written by: nataliajones•edited by: Ronda Bowen•updated: 8/5/2010
If bank financing is not an option you can turn to purchase order financing as a possible solution. Find out what this is and if it is really worthy of consideration.
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What is Purchase Order Financing?
Purchase order financing occurs when a business sells its purchase orders to a factor or lender for access to cash. Institutions who engage in purchase order financing are called "factors". These institutions agree to lend your company a nominal amount based on the value of your purchase orders at a fee.
For instance, if your business was short on cash, but it got an order for a large amount of its finished product, the factor would agree to lend you the money on condition that they get to take over the purchase orders. In essence, your company would get the funding to complete the order, you would deliver the goods and then the factor would take it's fee plus the capital repayment and issue the remainder of the funds to your business. The purchaser therefore pays the factor directly instead of paying the money owed to you.
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Pros and Cons of Purchase Order Financing
From the explanation above the meaning of purchase order financing is now clear. However, there are both pros and cons to this arrangement.
Pros of Purchase Order Financing
The entrepreneur passes on the collections risk and responsibility. Most factors actually accept the risk of non-payment as part of their service, so not only does the business get access to cash, it also gets to offload its collection responsibilities.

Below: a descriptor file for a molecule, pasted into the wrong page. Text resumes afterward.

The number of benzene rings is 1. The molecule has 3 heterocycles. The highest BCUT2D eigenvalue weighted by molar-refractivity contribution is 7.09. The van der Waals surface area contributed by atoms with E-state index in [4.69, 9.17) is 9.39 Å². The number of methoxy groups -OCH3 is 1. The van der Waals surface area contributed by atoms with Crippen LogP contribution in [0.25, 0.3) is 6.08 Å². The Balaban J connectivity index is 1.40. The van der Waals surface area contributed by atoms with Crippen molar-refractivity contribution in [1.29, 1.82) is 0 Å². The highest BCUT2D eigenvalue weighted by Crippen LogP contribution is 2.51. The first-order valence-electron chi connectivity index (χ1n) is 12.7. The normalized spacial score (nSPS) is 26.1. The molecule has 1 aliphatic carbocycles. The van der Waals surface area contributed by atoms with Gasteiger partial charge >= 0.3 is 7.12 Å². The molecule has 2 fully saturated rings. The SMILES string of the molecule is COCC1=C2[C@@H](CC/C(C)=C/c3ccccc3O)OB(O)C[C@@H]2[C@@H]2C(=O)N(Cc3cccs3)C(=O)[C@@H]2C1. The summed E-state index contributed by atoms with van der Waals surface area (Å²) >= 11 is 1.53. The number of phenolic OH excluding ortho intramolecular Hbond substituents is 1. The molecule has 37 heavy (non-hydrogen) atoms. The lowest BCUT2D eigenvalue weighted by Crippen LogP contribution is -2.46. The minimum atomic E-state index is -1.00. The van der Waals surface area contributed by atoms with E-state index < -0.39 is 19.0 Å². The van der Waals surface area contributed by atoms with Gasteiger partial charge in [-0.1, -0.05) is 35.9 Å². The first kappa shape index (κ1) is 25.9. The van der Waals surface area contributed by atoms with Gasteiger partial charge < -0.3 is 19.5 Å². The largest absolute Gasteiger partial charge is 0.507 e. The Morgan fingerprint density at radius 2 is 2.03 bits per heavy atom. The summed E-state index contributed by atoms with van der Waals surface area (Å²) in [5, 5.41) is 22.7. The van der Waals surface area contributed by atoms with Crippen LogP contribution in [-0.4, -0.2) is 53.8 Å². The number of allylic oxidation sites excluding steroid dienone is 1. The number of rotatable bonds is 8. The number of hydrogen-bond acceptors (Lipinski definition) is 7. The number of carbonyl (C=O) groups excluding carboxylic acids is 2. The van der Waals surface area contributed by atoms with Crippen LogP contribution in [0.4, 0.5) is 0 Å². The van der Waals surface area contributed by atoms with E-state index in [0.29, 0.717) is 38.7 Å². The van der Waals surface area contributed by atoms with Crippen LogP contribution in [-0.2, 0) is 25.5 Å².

Factoring provides ready access to cash. This type of financing is convenient and it is usually granted within a short space of time, usually within 24 hours. It also avoids the embarrassment of having to turn to family to pick up the slack in your business loans.
Factoring is cost effective. Purchase order financing is cheaper than using your credit card to fill in the blanks, so although there is an upfront fee for using this type of service, it can be balanced off by comparing it to alternative financing options.
There are no installments. Since factoring is not a loan the total is repaid when your customer or customers pay for their goods. You are not saddled with a monthly installment so there may be no payments if your financing arrangement spans several months.
Cons of Purchase Order Financing
Factors don't release the total amount of the cash. Since the factor accepts the credit risk, they usually withhold a percentage of the funds they agree to lend until your customers pay up and honor your purchase order. This means you may be able to get approximately 80 percent of the value of your invoices with the balance paid out to you upon receipt of funds from your customers.
Customers don't deal directly with you. The factoring company accepts payment from your customers so there may be some issues with disclosure you need to discuss with your customers before you go this route.
Payment is taken upfront. Unlike traditional loans which are repaid by mixed portions of principal and interest the fee for a factoring arrangement is taken upfront before any money is made.
This is a short-term solution only. Purchase order financing cannot make up for long-term financing for contracts because they are designed to take care of short term capital needs.
There are several benefits to purchase order financing but there are also quite a few drawbacks which makes it necessary to properly evaluate your options before jumping in.